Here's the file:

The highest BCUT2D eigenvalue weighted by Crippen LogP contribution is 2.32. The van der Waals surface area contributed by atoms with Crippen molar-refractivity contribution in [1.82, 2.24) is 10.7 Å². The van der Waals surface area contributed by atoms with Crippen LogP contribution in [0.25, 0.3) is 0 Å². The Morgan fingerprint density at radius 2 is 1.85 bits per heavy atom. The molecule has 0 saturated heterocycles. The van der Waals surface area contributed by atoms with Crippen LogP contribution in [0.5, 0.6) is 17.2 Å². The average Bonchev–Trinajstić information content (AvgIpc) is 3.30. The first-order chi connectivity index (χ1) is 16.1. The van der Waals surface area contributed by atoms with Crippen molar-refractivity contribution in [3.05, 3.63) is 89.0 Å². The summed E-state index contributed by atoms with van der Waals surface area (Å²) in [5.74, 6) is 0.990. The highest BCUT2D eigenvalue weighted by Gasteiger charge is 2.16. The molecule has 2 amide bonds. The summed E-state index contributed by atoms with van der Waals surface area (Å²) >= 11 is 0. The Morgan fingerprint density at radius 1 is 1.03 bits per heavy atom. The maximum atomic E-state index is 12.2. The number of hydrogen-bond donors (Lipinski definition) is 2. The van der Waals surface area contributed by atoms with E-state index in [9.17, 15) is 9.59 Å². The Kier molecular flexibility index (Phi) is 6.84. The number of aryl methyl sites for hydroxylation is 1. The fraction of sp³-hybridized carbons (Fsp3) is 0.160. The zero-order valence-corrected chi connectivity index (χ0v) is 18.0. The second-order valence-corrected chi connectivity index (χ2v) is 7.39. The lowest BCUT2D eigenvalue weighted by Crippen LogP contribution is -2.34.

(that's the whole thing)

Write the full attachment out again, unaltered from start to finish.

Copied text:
The highest BCUT2D eigenvalue weighted by Crippen LogP contribution is 2.32. The van der Waals surface area contributed by atoms with Crippen molar-refractivity contribution in [1.82, 2.24) is 10.7 Å². The van der Waals surface area contributed by atoms with Crippen LogP contribution in [0.25, 0.3) is 0 Å². The Morgan fingerprint density at radius 2 is 1.85 bits per heavy atom. The molecule has 0 saturated heterocycles. The van der Waals surface area contributed by atoms with Crippen LogP contribution in [0.5, 0.6) is 17.2 Å². The average Bonchev–Trinajstić information content (AvgIpc) is 3.30. The first-order chi connectivity index (χ1) is 16.1. The van der Waals surface area contributed by atoms with Crippen molar-refractivity contribution in [3.05, 3.63) is 89.0 Å². The summed E-state index contributed by atoms with van der Waals surface area (Å²) in [5.74, 6) is 0.990. The highest BCUT2D eigenvalue weighted by Gasteiger charge is 2.16. The molecule has 2 amide bonds. The summed E-state index contributed by atoms with van der Waals surface area (Å²) >= 11 is 0. The Morgan fingerprint density at radius 1 is 1.03 bits per heavy atom. The maximum atomic E-state index is 12.2. The number of hydrogen-bond donors (Lipinski definition) is 2. The van der Waals surface area contributed by atoms with E-state index in [9.17, 15) is 9.59 Å². The Kier molecular flexibility index (Phi) is 6.84. The number of aryl methyl sites for hydroxylation is 1. The fraction of sp³-hybridized carbons (Fsp3) is 0.160. The zero-order valence-corrected chi connectivity index (χ0v) is 18.0. The second-order valence-corrected chi connectivity index (χ2v) is 7.39. The lowest BCUT2D eigenvalue weighted by Crippen LogP contribution is -2.34.